The 2016 edition of the Bayreuth Festival began today with a new production of Parsifal, staged by Uwe Eric Laufenberg (Intendant of the Hessisches Staatstheater Wiesbaden) and conducted by Hartmut Haenchen (following the controversial withdrawal of Andris Nelsons).
Laufenberg on the relevance of Wagner’s final stage work for an era beset by religious fundamentalism:
This piece basically focuses on the religion of Christianity. On one hand, the grail knights in “Parsifal” inhabit a realm of charity, empathy and sympathy, and they come to the aid of the needy. Then there’s the other side: a crucified God, blood rituals and military symbolism.
I believe that Wagner wanted to bring out the factors of benevolence and mystery in this work. Not to openly criticize religion, but to enable one to experience it. That’s interesting in our own times of widespread religious fundamentalism – but also in times of a Pope Francis, who has been de-emphasizing the institutional side of the Catholic Church and stressing the factors of mercy, grace and benevolence.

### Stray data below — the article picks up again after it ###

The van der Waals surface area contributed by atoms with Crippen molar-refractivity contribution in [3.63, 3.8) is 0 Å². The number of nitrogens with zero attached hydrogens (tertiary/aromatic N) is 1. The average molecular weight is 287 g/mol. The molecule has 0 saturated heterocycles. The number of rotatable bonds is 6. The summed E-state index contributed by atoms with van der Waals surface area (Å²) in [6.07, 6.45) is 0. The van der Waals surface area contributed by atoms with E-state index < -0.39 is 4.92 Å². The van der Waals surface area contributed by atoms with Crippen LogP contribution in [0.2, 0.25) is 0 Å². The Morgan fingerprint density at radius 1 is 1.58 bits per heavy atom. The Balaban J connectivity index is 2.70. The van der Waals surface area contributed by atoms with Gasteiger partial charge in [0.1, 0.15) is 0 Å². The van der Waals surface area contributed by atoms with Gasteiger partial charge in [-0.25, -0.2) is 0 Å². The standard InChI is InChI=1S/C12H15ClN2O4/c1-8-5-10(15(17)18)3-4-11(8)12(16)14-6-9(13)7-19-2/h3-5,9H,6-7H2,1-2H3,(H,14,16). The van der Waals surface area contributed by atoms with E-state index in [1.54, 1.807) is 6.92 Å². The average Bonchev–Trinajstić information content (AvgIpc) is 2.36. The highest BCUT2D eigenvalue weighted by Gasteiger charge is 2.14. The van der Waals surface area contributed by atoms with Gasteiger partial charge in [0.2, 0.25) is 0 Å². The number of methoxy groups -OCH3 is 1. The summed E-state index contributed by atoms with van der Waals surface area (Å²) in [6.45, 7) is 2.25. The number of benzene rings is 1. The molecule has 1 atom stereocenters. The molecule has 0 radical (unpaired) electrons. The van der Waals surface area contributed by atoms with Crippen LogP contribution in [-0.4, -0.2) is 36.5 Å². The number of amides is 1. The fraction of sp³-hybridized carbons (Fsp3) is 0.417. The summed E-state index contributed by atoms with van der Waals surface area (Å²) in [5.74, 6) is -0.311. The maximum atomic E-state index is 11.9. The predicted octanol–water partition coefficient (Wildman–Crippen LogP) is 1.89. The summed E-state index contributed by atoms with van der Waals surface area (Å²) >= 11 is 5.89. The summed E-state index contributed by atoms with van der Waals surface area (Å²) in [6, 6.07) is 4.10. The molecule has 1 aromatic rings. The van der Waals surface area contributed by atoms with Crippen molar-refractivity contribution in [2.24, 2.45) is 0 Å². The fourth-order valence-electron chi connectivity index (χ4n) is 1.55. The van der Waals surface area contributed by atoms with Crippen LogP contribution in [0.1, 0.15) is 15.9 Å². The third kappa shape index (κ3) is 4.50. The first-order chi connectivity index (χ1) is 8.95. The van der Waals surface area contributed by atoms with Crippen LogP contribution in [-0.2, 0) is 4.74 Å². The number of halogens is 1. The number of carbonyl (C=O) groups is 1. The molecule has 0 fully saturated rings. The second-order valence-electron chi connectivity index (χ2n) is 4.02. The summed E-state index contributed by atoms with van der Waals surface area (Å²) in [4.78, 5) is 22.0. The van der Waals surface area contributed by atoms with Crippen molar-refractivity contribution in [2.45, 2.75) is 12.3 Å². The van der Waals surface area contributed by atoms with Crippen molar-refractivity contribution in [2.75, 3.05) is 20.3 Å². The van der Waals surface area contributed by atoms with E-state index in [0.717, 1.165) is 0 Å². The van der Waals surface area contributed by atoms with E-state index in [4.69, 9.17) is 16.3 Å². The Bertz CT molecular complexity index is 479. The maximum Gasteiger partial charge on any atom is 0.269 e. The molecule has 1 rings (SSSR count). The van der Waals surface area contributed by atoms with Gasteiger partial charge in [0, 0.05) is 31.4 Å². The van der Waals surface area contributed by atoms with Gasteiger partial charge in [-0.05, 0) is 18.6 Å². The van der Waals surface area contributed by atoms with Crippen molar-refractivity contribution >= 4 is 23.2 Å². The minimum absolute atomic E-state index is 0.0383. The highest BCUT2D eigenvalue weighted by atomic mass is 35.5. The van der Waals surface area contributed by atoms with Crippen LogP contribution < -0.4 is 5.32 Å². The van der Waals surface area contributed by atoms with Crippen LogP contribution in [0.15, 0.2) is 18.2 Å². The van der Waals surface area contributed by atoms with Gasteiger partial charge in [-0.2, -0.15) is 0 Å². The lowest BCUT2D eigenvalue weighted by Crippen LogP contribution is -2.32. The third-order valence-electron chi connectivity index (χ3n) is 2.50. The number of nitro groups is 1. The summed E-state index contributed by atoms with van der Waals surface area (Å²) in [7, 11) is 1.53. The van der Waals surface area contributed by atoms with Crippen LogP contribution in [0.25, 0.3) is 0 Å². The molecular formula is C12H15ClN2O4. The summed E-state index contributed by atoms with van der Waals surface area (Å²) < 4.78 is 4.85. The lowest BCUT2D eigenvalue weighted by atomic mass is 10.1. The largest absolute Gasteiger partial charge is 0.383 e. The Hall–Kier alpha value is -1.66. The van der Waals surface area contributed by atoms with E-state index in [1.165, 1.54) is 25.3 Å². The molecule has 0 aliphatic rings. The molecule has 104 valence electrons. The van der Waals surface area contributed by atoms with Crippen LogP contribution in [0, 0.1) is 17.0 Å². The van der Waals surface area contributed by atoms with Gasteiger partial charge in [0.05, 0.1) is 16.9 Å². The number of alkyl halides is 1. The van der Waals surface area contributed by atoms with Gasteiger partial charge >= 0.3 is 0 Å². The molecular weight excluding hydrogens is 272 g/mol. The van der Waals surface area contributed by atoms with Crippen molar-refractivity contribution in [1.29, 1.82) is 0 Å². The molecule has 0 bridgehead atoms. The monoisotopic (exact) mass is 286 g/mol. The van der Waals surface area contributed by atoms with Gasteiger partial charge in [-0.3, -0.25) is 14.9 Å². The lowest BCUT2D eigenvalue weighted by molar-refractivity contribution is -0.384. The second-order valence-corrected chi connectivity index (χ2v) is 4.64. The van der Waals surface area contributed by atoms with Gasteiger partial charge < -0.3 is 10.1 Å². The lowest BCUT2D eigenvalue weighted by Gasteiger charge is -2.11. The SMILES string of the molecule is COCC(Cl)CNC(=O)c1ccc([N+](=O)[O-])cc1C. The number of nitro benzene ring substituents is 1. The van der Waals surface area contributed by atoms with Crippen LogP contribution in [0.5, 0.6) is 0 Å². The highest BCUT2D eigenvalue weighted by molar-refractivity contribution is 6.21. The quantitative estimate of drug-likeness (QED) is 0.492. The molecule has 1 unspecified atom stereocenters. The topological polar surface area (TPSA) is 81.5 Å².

It’s always been pertinent to ask: What are religions doing, and are they allowing themselves to be abused for ideological purposes? What do they really stand for?
Laufenberg on setting Parsifal in the Middle East:
Wenn es um ein Stück ginge, das in Syrien oder Saudi-Arabien spielt, würde ich mich keineswegs um eine Auseinandersetzung mit dem Islam drücken. Wagner hat den „Parsifal“ in den Pyrenäen verortet, wir bringen ihn in den Nahen Osten, Richtung Syrien, Irak oder vielleicht Jerusalem, wo die monotheistischen Religionen einen Wahnsinnskampf gegeneinander führen. Im „Parsifal geht es aber um die Frage: Was ist uns die Religion wirklich wert? Wo berührt uns die Religion eigentlich noch? Was bedeutet das Mysterium des gekreuzigten Gottes?“